Food Insecurity – it is a fancy way for saying “I could go hungry or be unable to feed my family”.
Food is a main part of human budgets. Food is fuel, medicine, community, and comfort – but without food, a person will surely die. Almost 13% of Americans are “Food Insecure”.
Food insecurity:“Limited or uncertain availability of nutritionally adequate and safe foods or limited or uncertain ability to acquire acceptable foods in socially acceptable ways.” (Cook & Frank, 2008, p. 193)
Low food security: reduced quality and variety of diets
Very low food security: disruption of normal eating patterns and hunger
The risk of food insecurity extends to people living above the federal poverty level
Ineligible for assistance programs
Competing expenses (e.g. rent, utilities)
I try not to come to you with a problem without showing you a solution.
This is my back yard. That is a 4×8 garden bed with soil that is a mix of mulch, exploded rock and soil.
It was assembled by volunteers from MEND. (This is my front yard and driveway. Yes, I helped too.) The green barrel is filled with the results of my attempt to clean up before they came.
MEND and other Food Banks give out boxes of food, and that is awesome. What could be better? Having a measure of self sufficiency is better. Being able to grow my own food, control the chemicals on the food, and teaching my child to garden . . . that is better!
Every Tuesday I am in a “Gardening Class” and I have learned all the parts of plants, how to recognize pests, ways to mix plants and how to water. I have seedlings sprouting on my kitchen window preparing to transplant.
Usually these go in soil, but my back yard is mostly pavement so the metal stakes stick up, and were hard to see so I topped them with Rubber Ducks. Yep, I am a mommy and the urge to baby proof doesn’t fade.
MEND and the California Master Gardeners are building these and teaching classes to the owners. I am excited to see how well this works and will keep you updated.
I can’t always control my income, but I can control some part of the access to food my family has so we won’t be insecure.
Food is a necessary ingredient to sustaining human life. It is also culturally defined the community experience, a family gathering point, personal history, exercise and activity, a component of wellness, a social event, currency, crafts, and employment. (Paraphrased from Chef Richard Weinroth)
Food is expensive – even with coupons and food stamps. It is even more expensive if you don’t ave a lot of money and do not qualify for this type of assistance. I was at MEND (I know, you are not shocked) asking the staff how they address this for their clients.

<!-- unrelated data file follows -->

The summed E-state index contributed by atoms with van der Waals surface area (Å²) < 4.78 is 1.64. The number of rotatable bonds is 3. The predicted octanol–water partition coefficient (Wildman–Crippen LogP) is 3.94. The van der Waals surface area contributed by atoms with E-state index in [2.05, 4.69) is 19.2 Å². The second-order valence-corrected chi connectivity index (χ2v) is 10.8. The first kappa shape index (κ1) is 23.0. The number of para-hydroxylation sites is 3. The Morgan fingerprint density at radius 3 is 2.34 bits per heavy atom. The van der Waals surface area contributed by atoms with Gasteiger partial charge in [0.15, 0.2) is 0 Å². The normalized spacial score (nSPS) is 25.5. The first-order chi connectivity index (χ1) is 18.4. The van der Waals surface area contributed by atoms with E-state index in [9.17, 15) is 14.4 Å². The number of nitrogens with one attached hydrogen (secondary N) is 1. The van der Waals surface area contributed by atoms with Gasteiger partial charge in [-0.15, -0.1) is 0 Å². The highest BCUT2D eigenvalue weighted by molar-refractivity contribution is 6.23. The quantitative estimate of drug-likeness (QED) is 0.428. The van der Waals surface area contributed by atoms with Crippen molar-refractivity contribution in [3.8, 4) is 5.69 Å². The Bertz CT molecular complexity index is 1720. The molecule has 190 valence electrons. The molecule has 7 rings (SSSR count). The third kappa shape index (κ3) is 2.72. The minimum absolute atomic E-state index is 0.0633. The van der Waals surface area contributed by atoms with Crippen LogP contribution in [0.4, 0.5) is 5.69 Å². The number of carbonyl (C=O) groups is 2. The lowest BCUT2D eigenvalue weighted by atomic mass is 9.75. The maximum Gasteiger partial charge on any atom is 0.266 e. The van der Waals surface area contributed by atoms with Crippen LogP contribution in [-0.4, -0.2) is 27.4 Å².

The Food Bank
The Food Pantry (where other food banks come for food)
The Hot Lunch Program
Homeless Food Bags
Diabetic Food Boxes
Home Gardening Program
Kid’s Food Education
It seems they have already given this some thought.
I am a terrible gardener. This is just another painful reminder that I am adopted because my parents and grandparents and great grandparents all have had meaningful and fruitful (see what I did there?) relationships with plants. With that in mind, and because I feel comfortable at MEND, I gave #6 a hard look and decided to try the Home Gardening Program.
I have to say that they take this seriously and I already planted 4 different types of seeds. NExt I have to schedule a home site visit to see if I have room for a 4×8 garden plus soil delivery . I have 3 more weeks of classes.
Tell me why you this this might be a good or bad idea.
Every well run fundraiser is well planned. Sometime in September the lights stay on for late Wednesday evening meetings at the MEND center on San Fernando.
I have never been a “lady who lunches”, instead I am a “lady who grabs my kid from daycare, zooms through McDonald’s and rushes up a flight of stairs to kiss 25 faces before sitting down and starting kindergarten homework while the meeting starts”. It is not glamorous, or well executed, but it is how I roll.
How the Committee works
Despite how I perform as a Gala member, everyone else comes with pens and notepads and ideas. We have been doing this for seven years and tiny factions have formed. People gravitate to tasks like solicitation, public relations, auction items and volunteer recruitment the ways that bees pollinate their favorite flowers.
Bigger issues such as ticket prices, Board Member engagement, entertainment, production features and suggestions for growth are openly and freely debated. There are laughs and sometimes there is wine.
Starting in December the meetings go from monthly to weekly. We say MEND’s mission statement, discuss dollars, order favors (thanks Aimee who hated me in highschool but comes through for MEND and me every year at AB_Unlimited), bond over our love of Mr. Urbano from Universal Studios and get ready for the big event.
The day before the Gala we load up a large truck with supplies and I pretend that I know how to create lovely silent auction baskets while my daughter plays with the COO’s kid. MEND is a family friendly affair for staff and volunteers alike on the weekends.
By 11 am on Gala day the committee is assembling table decorations, setting everything up, wandering around in curlers and eventually laughing in the ladies room as we fix zippers, share lipstick and discuss slips and shoes. (I gave my shoes to my friend Tarry who used to be a MEND employee and now volunteers.) We are our own special sorority. Sometimes silly, always serious about our goal.